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Invited Commentary
Medical Education
September 4, 2019

Meeting the Challenge of True Representation in US Medical Colleges

Author Affiliations
  • 1New York Academy of Medicine, New York
  • 2Department of Pediatrics, Psychiatry and Behavioral Sciences, Public Health and Preventive Medicine, SUNY Upstate Medical University, Syracuse, New York
JAMA Netw Open. 2019;2(9):e1910474. doi:10.1001/jamanetworkopen.2019.10474

The article by Lett et al1 is timely and has implications for the development of more-effective policies and practices to promote equity in our training of the physician workforce. The authors pose the question of whether the Standards on Diversity 2009 accreditation guidelines of the Liaison Committee on Medical Education (LCME)2 improved the underrepresentation of minorities in medicine. In other words, did the LCME move the needle in achieving diversity and equitable representation? The short answer is no. The main findings of Lett et al1 are that black, Hispanic, and American Indian and Alaska Native students remain underrepresented among medical school matriculants compared with the US population and that this underrepresentation has not changed significantly since the institution of the 2009 LCME guidelines. The authors’ methods are robust, and their conclusions are insightful.

The driving force for the nearly universal acceptance of the need for diversity and inclusion in the past decade is that diversity and inclusion in the workforce are associated with the quality of our health care system, its research priorities, and its system of health care delivery to ensure that everyone has the opportunity to live a healthy life.3 Thus, the findings by Lett et al1 lead to the question of how to transform the medical educational system to yield the results we seek. Furthermore, what is the potential of the accrediting body to bring about change? What can account for the minimal progress made as assessed by Lett et al?1

The LCME is the accrediting body for medical schools in the United States and Canada. Accreditation is a voluntary, peer-reviewed process meant to serve the general public and medical students. Compliance with 12 standards in 4 categories—institutional, education, medical students, and faculty—is required. The 2019 education standard4 relates to the academic and learning environment, especially element 3.3, “Diversity/Pipeline Programs and Partnerships.” The current standards do include several elements that attempt to change culture (eg, elements 3.3, 3.4, 3.5, 3.6, 6.6, 7.2, 7.5, and 7.6). Element 10.2, which addresses the final authority of admissions committees, is not explicit in its commitment to diversity and inclusion.4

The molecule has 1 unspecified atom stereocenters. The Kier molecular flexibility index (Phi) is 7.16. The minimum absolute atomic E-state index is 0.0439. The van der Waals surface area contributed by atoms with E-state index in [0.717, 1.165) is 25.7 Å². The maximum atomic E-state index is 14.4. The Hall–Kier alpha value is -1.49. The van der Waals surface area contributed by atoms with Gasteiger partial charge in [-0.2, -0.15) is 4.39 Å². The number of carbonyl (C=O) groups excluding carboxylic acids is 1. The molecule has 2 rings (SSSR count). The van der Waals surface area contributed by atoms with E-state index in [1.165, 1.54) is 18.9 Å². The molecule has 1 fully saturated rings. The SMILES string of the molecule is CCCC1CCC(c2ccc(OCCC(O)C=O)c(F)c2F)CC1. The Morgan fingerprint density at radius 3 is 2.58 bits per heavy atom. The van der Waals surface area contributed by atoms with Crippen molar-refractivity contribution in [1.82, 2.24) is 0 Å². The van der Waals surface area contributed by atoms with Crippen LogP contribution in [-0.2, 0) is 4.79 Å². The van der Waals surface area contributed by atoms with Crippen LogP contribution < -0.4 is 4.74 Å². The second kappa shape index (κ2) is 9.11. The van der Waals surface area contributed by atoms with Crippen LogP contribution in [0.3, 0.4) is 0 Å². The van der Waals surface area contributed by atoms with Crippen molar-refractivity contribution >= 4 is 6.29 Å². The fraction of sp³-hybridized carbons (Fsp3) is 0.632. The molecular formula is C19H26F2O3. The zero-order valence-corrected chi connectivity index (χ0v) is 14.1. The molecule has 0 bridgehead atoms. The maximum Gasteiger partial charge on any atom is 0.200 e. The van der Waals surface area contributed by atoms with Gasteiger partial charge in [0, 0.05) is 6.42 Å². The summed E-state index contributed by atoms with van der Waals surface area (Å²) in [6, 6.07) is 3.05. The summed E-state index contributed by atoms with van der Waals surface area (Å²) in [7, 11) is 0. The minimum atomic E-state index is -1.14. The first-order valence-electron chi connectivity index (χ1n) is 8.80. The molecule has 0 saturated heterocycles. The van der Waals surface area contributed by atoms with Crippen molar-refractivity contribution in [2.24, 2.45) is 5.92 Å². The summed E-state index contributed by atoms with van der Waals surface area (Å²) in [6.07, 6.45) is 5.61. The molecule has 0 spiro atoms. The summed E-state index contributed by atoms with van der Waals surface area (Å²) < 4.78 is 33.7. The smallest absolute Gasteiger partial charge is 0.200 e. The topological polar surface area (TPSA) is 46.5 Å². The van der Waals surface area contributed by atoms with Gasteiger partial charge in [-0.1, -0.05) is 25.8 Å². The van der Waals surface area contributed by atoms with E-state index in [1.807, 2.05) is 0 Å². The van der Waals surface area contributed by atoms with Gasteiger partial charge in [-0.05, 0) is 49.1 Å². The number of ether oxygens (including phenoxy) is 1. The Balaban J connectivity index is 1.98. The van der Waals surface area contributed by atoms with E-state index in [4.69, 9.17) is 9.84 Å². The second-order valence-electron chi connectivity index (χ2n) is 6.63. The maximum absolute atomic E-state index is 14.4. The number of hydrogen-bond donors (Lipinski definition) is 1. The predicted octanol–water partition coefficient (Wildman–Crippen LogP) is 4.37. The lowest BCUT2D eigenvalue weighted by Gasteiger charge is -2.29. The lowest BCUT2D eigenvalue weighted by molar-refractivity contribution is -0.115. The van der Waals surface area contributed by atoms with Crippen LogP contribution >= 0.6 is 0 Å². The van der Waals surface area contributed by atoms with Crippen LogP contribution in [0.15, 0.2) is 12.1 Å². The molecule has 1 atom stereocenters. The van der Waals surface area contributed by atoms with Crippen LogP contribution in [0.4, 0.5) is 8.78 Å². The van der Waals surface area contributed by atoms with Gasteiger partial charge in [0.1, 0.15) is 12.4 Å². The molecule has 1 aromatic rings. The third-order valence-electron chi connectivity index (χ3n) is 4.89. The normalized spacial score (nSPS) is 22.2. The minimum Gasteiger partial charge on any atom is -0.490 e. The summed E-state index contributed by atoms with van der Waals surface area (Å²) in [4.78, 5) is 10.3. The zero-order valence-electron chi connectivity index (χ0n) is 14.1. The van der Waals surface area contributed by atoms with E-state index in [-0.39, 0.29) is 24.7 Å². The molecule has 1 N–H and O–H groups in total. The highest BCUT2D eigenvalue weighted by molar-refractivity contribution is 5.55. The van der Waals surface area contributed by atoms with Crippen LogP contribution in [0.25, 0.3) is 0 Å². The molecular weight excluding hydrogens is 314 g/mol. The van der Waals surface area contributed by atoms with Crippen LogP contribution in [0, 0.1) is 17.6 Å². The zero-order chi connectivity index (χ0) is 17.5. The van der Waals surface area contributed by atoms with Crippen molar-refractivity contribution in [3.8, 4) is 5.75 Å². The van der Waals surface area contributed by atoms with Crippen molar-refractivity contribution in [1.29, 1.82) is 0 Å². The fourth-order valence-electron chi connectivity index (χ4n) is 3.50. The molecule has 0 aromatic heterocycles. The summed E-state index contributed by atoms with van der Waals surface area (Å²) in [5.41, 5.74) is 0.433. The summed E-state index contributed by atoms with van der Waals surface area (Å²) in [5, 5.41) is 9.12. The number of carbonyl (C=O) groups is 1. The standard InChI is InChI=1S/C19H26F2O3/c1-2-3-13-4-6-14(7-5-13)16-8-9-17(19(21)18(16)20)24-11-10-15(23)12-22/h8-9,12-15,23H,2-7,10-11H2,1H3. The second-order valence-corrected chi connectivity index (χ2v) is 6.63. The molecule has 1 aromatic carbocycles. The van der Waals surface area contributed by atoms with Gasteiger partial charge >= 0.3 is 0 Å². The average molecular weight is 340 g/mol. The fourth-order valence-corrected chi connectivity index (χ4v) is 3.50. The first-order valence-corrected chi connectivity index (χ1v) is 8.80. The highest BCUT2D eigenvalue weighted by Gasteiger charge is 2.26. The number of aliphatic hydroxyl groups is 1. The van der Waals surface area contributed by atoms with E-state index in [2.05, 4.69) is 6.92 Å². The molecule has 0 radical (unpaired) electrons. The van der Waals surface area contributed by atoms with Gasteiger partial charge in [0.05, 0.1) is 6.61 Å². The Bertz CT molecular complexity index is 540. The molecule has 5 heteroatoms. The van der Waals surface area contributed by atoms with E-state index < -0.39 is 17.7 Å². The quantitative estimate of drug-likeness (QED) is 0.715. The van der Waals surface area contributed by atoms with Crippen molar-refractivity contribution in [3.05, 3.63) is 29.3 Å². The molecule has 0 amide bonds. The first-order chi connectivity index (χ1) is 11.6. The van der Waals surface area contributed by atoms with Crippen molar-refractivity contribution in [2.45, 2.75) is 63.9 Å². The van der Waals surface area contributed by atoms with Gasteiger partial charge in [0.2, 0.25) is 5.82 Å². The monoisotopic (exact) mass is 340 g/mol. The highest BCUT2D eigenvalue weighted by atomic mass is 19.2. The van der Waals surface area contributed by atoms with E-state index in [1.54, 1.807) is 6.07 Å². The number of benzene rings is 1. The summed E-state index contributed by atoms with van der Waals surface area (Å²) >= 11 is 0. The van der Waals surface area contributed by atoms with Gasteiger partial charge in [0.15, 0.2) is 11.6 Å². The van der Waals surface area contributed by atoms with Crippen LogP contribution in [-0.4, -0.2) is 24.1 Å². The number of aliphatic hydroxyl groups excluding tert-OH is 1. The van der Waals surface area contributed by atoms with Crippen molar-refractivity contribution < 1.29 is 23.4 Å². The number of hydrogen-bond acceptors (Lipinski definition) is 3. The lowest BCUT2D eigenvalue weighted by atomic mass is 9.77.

The LCME change in 2009 brought attention to diversity as an expectation for an institution. Institutional standard 16 dictated that, “Each medical school must have policies and practices to achieve appropriate diversity among its students, faculty, staff, and other members of its academic community, and must engage in ongoing, systematic, and focused efforts to attract and retain students, faculty, staff, and others from demographically diverse backgrounds.”2 This is a tall order, calling for fundamental and systemic changes to address all aspects of recruitment, retention, and active support throughout the organization. Superficial changes would be unlikely to yield greater numbers of faculty, students, or staff in designated underrepresented groups. Attention to structural barriers to selection and advancement of traditionally underrepresented groups may, in fact, create tensions within an organization, involving the processes of human resources, legal counsel, and the office of diversity and inclusion. Faculty development to address both overt and implicit biases has received attention, but without a fundamental change in leadership hierarchy and representation and continuous focus in targeted areas, improvement in matriculant numbers is unlikely.5

Complicating the LCME process is the actual selection of the minority group targeted for demonstrating compliance with the standard. Identification of the demographic data of the population served by the medical school is essential. An institution is unlikely to target a particular group for improvement in student selection if its probability of success in faculty and staff recruitment of that minority group is not promising. Demonstrating compliance becomes a goal in itself, rather than creating genuine partnership with the community to address core historical injustices. In addition, a priori established recruitment strategies must be detailed and transparent, with tracking of the applicant numbers, the number of applicants interviewed, number of offers, and number of acceptances. These strategies must be tied to the resources available to support students, faculty, and staff recruited.

Medical student diversity standard 8 states, “Each medical school must develop programs or partnerships aimed at broadening diversity among qualified applicants for medical school admission.”2 This imperative is difficult for schools that do not have a tradition of bona fide partnerships with communities, such as those with predominantly African American, Latinx, and American Indian and Alaska Native populations. Advancing the goal of true and effective partnerships is an institutional commitment that must coincide with the attempts to show compliance with the LCME goal of reaching diversity and inclusion. Programmatic efforts showing activities that reflect some level of partnering are important but may not establish full institutional muster for the development of curricula that both attract, support, and retain classes of students that believe in the authenticity of those efforts.